Lucid Dreaming : Conscious Awareness of Your Dreams

One essential phase of sleep called the rapid-eye-movement (REM) phase is where
most dreams occur. Humans and lab animals that have been deprived of REM sleep
exhibit bizarre and often psychotic behavior. Researchers have found that your REM
dream state is predominantly the alpha and theta brainwave states (4 to 7 cycles per
second and 7 to 14 cycles per second respectively).
Dreams are ordinarily spontaneous and representative of subconscious meander-
ings. They can also be a psychological release of tension. As far back as Biblical
times, dreams have symbolically carried meaning ("... and Pharaoh told them his
dream; but there was none that could interpret them unto Pharaoh." Gen. 41:8).
Since dreams are often veiled in symbolism, it's important to record your dreams and
periodically review them to acquaint yourself with any interpretive parallels
happening in your life. After interpreting your own subconscious symbolism,
dreams can open themselves up to a personal enjoyment instead of a perplexing
The term lucid dreaming describes the experience of consciously recognizing
during a dream that you are dreaming. By involving your conscious awareness in a
subconscious activity, you can learn to control the content of your dream and its
course of action. The more mindful and fully conscious you are in your normal
waking state, the easier it will be for you to master the lucid dreaming state. Review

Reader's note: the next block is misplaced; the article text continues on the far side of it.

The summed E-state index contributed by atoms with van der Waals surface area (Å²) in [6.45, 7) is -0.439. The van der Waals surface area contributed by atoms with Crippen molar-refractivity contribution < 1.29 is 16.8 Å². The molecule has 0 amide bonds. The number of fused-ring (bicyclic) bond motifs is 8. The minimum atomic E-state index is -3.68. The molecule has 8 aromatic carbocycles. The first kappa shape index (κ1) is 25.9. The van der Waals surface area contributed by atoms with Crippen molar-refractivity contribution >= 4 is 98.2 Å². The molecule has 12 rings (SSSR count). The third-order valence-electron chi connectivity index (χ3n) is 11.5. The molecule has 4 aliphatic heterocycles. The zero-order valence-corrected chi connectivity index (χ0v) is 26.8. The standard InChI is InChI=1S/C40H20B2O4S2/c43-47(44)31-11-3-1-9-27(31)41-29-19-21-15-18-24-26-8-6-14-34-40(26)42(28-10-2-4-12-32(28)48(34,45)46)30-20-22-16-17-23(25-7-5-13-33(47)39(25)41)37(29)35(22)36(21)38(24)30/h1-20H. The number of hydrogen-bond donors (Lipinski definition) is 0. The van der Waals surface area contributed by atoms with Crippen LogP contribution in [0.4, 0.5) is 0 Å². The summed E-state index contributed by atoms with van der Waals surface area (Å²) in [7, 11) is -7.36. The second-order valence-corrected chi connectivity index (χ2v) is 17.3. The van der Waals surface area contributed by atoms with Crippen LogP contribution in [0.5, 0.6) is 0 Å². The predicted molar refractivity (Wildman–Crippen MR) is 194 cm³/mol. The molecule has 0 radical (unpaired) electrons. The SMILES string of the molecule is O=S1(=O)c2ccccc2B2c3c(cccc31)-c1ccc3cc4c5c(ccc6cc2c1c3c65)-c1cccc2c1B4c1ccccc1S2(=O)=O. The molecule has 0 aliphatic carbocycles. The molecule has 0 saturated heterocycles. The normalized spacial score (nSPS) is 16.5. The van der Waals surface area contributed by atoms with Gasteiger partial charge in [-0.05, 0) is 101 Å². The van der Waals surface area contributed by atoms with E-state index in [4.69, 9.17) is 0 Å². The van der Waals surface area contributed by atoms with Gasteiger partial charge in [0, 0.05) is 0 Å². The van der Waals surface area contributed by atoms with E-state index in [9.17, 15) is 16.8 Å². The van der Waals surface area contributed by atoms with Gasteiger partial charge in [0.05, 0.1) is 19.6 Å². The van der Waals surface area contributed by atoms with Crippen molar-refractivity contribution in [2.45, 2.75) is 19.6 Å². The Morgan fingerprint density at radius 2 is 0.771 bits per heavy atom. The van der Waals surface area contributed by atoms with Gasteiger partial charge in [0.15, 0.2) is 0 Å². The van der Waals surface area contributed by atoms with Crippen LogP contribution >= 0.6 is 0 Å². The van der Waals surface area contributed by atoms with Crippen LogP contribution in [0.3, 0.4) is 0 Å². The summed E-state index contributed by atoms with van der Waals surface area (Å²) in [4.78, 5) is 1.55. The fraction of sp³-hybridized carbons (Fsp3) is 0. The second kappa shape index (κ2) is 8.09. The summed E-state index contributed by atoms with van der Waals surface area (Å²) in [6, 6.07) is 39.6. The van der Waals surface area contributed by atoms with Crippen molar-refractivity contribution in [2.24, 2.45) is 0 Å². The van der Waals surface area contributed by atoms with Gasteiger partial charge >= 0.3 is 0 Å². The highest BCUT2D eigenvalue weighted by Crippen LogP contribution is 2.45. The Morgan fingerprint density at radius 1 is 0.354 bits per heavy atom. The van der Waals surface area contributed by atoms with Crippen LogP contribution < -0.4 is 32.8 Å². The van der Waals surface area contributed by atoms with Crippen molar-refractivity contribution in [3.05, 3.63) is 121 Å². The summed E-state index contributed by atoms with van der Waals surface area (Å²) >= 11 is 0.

“Exercise -- Mindfulness: Improving Your Conscious Awareness” to sharpen your
lucid dreaming state.
Dreams to a lucid dreamer are more vivid than simple visualizations. Objects and
people appear to be and feel solid, and the dreamer is often able to converse
intelligently with his own dream characters. Lucid dreamers can create or eliminate
characters and items within the dream by simply wanting to do so. In dreams, you
can even levitate or fly. So if you're ever in doubt of your dream state, try flying as a
A Malaysian tribe called the Senoi revolves much of its culture around dreams. At
an early age, parents question their children closely about their dreams. The children
are taught early how to control their dreams and to bring about beneficial outcomes.
By consciously manipulating their subconscious dreams, the Senoi manifest positive
results in the waking world and resolve their daily problems more readily.
One technique to achieving a lucid dream state is to ask yourself the question, "Is this a dream?" or "Am I dreaming?" 10 to 20 times just before falling asleep. The
conscious repetitiveness of the question will eventually be submerged into the
subconscious dream state. Reflecting cognitively upon such a question in the dream
state will result in some form of conscious intervention and awareness, and hence a
lucid dream state will be achieved.
As a variation of the former method, simply count and affirm just before retiring,
"I am dreaming, One" -- "I am dreaming, Two" and so on. Attending to the counting
process keeps your conscious awareness vigilant to what you intend to do. For those
people who tend to fall asleep rapidly, this method can have you counting straight
into dreamland.
Another method is to reiterate over and over to yourself just before going to sleep,
"I am going to sleep now. I know that I will be dreaming. I will recognize that I am
dreaming when I am dreaming. Tonight, I will be consciously aware of my dream. I
will remember what I dream in full conscious detail."